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Prune-a-thon returns to McKinley Rose Garden

Volunteers needed to help landmark site while learning about rose care

This is the McKinley Park Rose Garden in its full blooming glory. Achieving this in 2023 is the goal of the January Prune-a-thon.

This is the McKinley Park Rose Garden in its full blooming glory. Achieving this in 2023 is the goal of the January Prune-a-thon. Debbie Arrington

It’s back! In January, rose lovers and gardeners of all ages will come together for Prune-a-thon – a community effort to help the McKinley Memorial Rose Garden.

In years past, volunteers pruned the garden’s entire collection of 1,200-plus roses in one day. The upcoming 2023 Prune-a-thon will stretch over two Saturdays – Jan. 7 and 14. Each pruning session will run from 9 a.m. to noon with a light lunch available for participants.

Experienced rosarians from the Sacramento Rose Society and Sacramento parks staff will supervise volunteers.

Registration and parking are free. No experience is necessary, although volunteers under age 18 must have a parent’s or guardian’s signature to participate. Tools and instruction will be provided. Bring gloves and, if possible, bypass pruners.

Women bundled up on a winter day working in a rose garden
Here's what the rose garden looks like in winter.

The Prune-a-thon is a great opportunity to learn about roses or reinvigorate pruning skills. It’s also a wonderful chance to show this historic rose garden some love.

This month, the City of Sacramento Parks and Recreation Department took over management of the rose garden as well as Clunie Community Center and the Shepard Garden and Arts Center from Friends of East Sacramento. In addition to tackling pruning (the biggest chore in any rose garden), the Prune-a-thon will serve as a recruiting event for year-round rose garden volunteers.

Prune-a-thon participants should dress warmly. Closed-toe shoes are required. Water will be provided.

For details and to register in advance via QR code: https://bit.ly/3HQU9JM

Want to learn more about rose care? Here are a few of Debbie's previous posts:

December rose care: Start pruning now

Grow your own vase-worthy roses

How to propagate roses from stems

How to shop for a new rose bush

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Garden Checklist for week of June 2

It's going to be hot this week, so take care of chores in the morning. That includes irrigation.

* Warm weather brings rapid growth in the vegetable garden, with tomatoes and squash enjoying the heat. Deep-water, then feed with a balanced fertilizer. Bone meal or rock phosphate can spur the bloom cycle and help set fruit.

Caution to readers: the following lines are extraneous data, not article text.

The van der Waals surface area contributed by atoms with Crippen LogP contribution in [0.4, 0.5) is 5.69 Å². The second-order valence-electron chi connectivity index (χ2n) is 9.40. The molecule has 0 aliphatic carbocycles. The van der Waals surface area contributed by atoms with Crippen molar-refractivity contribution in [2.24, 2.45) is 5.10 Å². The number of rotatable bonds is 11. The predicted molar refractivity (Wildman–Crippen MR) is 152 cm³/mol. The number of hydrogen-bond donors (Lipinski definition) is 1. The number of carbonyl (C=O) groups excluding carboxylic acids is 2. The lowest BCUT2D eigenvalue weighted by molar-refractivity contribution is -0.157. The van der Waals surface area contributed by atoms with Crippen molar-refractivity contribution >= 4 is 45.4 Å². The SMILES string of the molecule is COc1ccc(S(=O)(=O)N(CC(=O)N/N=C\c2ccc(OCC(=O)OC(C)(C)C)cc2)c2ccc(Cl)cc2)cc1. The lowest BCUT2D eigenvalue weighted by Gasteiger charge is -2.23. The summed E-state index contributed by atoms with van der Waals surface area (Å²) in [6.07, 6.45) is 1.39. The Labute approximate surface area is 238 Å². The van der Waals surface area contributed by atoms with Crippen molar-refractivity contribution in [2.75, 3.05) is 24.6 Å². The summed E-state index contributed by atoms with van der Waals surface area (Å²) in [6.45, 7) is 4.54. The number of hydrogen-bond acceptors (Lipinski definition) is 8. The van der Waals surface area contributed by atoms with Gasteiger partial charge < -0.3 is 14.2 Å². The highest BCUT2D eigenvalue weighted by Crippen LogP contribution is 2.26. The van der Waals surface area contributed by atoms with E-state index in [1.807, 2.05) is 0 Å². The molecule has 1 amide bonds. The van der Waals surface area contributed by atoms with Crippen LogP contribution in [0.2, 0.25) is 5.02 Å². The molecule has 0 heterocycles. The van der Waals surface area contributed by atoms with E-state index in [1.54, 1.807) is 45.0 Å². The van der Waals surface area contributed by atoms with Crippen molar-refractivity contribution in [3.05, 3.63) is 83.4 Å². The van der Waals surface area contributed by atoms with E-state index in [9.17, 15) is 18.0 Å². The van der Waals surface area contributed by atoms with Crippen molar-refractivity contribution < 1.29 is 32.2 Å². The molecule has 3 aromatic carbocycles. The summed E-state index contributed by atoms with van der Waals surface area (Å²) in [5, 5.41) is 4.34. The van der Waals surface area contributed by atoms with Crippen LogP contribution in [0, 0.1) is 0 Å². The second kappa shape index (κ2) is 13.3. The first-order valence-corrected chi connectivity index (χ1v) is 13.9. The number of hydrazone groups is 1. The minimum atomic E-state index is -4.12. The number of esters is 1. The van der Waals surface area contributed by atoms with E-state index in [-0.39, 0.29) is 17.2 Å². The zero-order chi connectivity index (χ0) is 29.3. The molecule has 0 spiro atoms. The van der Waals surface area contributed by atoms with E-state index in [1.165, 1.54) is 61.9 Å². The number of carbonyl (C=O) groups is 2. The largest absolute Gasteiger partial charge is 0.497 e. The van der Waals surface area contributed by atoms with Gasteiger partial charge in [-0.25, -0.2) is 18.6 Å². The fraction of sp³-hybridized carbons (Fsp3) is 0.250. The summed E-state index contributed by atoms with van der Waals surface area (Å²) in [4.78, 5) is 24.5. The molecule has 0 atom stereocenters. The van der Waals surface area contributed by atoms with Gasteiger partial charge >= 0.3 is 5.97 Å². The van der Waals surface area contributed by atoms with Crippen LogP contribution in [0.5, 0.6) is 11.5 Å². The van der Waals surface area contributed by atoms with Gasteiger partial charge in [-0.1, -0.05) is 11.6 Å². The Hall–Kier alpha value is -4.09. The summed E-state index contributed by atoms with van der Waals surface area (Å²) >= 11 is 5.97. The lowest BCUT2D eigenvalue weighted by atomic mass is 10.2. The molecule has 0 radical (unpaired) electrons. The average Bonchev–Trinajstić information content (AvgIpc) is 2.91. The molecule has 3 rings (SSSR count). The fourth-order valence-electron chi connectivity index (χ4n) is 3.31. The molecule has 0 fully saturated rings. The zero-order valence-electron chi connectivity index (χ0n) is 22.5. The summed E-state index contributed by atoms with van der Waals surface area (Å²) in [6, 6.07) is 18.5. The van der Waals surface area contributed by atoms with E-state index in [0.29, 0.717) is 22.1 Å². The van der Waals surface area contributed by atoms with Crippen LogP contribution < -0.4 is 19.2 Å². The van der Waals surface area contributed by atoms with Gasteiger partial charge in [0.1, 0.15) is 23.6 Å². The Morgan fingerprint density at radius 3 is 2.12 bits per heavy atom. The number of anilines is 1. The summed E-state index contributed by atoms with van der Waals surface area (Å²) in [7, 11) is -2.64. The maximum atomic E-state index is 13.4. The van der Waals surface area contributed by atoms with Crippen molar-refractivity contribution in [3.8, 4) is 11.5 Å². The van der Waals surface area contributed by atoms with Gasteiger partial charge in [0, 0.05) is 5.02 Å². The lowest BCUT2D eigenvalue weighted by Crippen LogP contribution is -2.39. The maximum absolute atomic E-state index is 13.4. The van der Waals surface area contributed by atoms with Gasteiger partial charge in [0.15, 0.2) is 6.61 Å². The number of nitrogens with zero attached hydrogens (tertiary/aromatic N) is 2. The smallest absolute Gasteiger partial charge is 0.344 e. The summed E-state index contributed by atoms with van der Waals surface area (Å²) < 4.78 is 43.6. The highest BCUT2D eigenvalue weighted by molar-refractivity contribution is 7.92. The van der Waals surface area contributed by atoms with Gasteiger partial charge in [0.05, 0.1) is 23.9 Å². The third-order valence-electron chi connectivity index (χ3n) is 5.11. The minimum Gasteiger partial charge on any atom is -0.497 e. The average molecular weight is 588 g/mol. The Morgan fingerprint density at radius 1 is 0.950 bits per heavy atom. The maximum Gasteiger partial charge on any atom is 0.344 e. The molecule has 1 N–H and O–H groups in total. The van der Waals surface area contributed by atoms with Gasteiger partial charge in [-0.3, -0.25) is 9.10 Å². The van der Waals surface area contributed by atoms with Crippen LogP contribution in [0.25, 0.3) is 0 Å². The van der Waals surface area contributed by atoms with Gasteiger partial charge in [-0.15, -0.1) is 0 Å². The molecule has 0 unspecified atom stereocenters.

* Generally, tomatoes need deep watering two to three times a week, but don't let them dry out completely. That can encourage blossom-end rot.

* Let the grass grow longer. Set the mower blades high to reduce stress on your lawn during summer heat. To cut down on evaporation, water your lawn deeply during the wee hours of the morning, between 2 and 8 a.m.

* Tie up vines and stake tall plants such as gladiolus and lilies. That gives their heavy flowers some support.

* Dig and divide crowded bulbs after the tops have died down.

* Feed summer flowers with a slow-release fertilizer.

* Mulch, mulch, mulch! This “blanket” keeps moisture in the soil longer and helps your plants cope during hot weather.

* Avoid pot “hot feet.” Place a 1-inch-thick board under container plants sitting on pavement. This little cushion helps insulate them from radiated heat.

* Thin grapes on the vine for bigger, better clusters later this summer.

* Trim off dead flowers from rose bushes to keep them blooming through the summer. Roses also benefit from deep watering and feeding now. A top dressing of aged compost will keep them happy. It feeds as well as keeps roots moist.

* Pinch back chrysanthemums for bushier plants with many more flowers in September.

* From seed, plant corn, pumpkins, radishes, squash and sunflowers.

* Plant basil to go with your tomatoes. There’s still time to plant melons, pumpkins and squash from seed.

* Transplant summer annuals such as petunias, marigolds and zinnias.

* It’s also a good time to transplant perennial flowers including astilbe, columbine, coneflowers, coreopsis, dahlias, rudbeckia, salvia and verbena.

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